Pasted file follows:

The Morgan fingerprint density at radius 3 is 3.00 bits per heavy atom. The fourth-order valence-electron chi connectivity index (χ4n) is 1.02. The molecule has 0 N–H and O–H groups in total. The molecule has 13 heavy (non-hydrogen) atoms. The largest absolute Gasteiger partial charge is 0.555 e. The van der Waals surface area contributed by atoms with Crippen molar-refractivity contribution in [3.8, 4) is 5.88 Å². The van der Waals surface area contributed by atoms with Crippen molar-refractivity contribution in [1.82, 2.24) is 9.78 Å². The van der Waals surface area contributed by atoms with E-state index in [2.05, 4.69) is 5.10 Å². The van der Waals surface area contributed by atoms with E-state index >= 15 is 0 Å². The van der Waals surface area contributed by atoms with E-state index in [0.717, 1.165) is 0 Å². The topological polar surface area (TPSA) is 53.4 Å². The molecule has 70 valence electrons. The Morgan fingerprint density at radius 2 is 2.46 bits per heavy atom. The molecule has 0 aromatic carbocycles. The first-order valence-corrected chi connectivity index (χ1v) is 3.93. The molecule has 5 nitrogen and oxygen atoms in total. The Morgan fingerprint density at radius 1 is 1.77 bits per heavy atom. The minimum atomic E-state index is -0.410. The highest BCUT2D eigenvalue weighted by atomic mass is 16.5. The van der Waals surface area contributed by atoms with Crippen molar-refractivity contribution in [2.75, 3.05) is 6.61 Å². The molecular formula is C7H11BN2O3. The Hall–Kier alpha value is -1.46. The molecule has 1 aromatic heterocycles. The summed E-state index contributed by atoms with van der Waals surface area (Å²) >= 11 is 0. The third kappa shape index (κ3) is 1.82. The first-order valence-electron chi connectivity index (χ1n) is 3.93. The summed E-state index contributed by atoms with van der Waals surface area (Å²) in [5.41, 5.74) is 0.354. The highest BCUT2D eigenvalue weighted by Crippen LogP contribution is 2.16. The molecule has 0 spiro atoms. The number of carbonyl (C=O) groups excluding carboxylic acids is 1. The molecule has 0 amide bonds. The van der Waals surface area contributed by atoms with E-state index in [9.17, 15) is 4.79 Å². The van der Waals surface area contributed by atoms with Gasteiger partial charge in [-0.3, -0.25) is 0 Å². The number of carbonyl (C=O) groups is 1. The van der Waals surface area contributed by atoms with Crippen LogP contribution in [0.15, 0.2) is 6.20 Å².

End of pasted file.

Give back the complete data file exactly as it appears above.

The Morgan fingerprint density at radius 3 is 3.00 bits per heavy atom. The fourth-order valence-electron chi connectivity index (χ4n) is 1.02. The molecule has 0 N–H and O–H groups in total. The molecule has 13 heavy (non-hydrogen) atoms. The largest absolute Gasteiger partial charge is 0.555 e. The van der Waals surface area contributed by atoms with Crippen molar-refractivity contribution in [3.8, 4) is 5.88 Å². The van der Waals surface area contributed by atoms with Crippen molar-refractivity contribution in [1.82, 2.24) is 9.78 Å². The van der Waals surface area contributed by atoms with E-state index in [2.05, 4.69) is 5.10 Å². The van der Waals surface area contributed by atoms with E-state index >= 15 is 0 Å². The van der Waals surface area contributed by atoms with E-state index in [0.717, 1.165) is 0 Å². The topological polar surface area (TPSA) is 53.4 Å². The molecule has 70 valence electrons. The Morgan fingerprint density at radius 2 is 2.46 bits per heavy atom. The molecule has 0 aromatic carbocycles. The first-order valence-corrected chi connectivity index (χ1v) is 3.93. The molecule has 5 nitrogen and oxygen atoms in total. The Morgan fingerprint density at radius 1 is 1.77 bits per heavy atom. The minimum atomic E-state index is -0.410. The highest BCUT2D eigenvalue weighted by atomic mass is 16.5. The van der Waals surface area contributed by atoms with Crippen molar-refractivity contribution in [2.75, 3.05) is 6.61 Å². The molecular formula is C7H11BN2O3. The Hall–Kier alpha value is -1.46. The molecule has 1 aromatic heterocycles. The summed E-state index contributed by atoms with van der Waals surface area (Å²) >= 11 is 0. The third kappa shape index (κ3) is 1.82. The first-order valence-electron chi connectivity index (χ1n) is 3.93. The summed E-state index contributed by atoms with van der Waals surface area (Å²) in [5.41, 5.74) is 0.354. The highest BCUT2D eigenvalue weighted by Crippen LogP contribution is 2.16. The molecule has 0 spiro atoms. The number of carbonyl (C=O) groups excluding carboxylic acids is 1. The molecule has 0 amide bonds. The van der Waals surface area contributed by atoms with E-state index in [9.17, 15) is 4.79 Å². The van der Waals surface area contributed by atoms with Gasteiger partial charge in [-0.3, -0.25) is 0 Å². The number of carbonyl (C=O) groups is 1. The van der Waals surface area contributed by atoms with Crippen LogP contribution in [0.15, 0.2) is 6.20 Å².